This year’s San Diego Comic-Con was like the movie equivalent of a nuclear arms race; each studio trying to outdo the others with the biggest and most intricate comic-book movies conceivable. Warner Bros. announced Batman and Superman together in a single film. Marvel hyped Guardians Of The Galaxy and The Avengers: Age Of Ultron. Fox, using characters licensed from Marvel, pimped X-Men: Days Of Future Past, with a cast that includes almost every single mutant that’s appeared in the series’ first six films.
Fox is also working on a reboot of Fantastic Four, the Stan Lee/Jack Kirby superhero team that first turned Marvel Comics into the industry powerhouse it is today. Fox’s first two FF films were financial successes and creative misfires; now they’re starting from scratch with director Josh Trank (Chronicle) at the helm. Meanwhile both franchises, X-Men and Fantastic Four, are receiving guidance from “creative consultant” and comic-book writer Mark Millar.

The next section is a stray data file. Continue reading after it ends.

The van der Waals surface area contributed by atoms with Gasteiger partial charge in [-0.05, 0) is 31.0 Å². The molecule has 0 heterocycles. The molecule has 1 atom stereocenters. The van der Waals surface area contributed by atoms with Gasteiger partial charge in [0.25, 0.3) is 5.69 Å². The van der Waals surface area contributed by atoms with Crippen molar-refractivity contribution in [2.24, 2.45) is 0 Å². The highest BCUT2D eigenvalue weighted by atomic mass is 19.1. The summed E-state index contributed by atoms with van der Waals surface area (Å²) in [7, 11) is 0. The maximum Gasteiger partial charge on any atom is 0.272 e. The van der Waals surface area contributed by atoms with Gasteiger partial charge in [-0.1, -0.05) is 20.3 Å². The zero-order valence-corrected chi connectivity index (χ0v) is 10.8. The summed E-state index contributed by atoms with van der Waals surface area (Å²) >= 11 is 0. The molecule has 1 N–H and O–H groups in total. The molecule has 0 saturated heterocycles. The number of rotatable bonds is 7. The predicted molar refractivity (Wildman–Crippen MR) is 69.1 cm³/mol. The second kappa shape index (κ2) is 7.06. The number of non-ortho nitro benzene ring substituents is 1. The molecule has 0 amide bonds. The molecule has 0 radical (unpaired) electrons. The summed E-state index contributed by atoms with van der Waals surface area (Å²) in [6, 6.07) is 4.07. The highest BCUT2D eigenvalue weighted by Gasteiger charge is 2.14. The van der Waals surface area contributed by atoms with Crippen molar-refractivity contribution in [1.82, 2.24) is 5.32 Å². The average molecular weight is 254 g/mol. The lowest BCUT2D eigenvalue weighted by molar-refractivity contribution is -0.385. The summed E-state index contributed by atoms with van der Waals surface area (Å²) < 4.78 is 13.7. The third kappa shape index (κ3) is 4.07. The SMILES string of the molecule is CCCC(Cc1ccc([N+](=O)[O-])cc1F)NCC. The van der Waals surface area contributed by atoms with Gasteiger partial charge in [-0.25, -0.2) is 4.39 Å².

Working the promotional circuit for his own superhero movie, Kick-Ass 2, Millar told the British magazing SFX that “without question” Fox’s two comic-book franchises should start crossing over into each other’s films:
“I think the most exciting thing in superhero movies, until The Avengers came along, was when Nick Fury showed up in Iron Man. Even though it was a guy with an eye patch it was really cool – and I expect we will see more of that.”
Basically, we need to start mentally and emotionally preparing ourselves for the inevitability of a Fantastic Four Vs. The X-Men movie. And then a Fantastic Four Vs. The X-Men Vs. The Avengers Vs. Spider-Man Vs. Batman Vs. Superman movie, followed by Every Comic Book Character Ever Made Vs. Every Other Comic Book Character Ever Made, followed by a total and complete cinematic singularity that will swallow us all and doom our world to eternal darkness (in 3-D).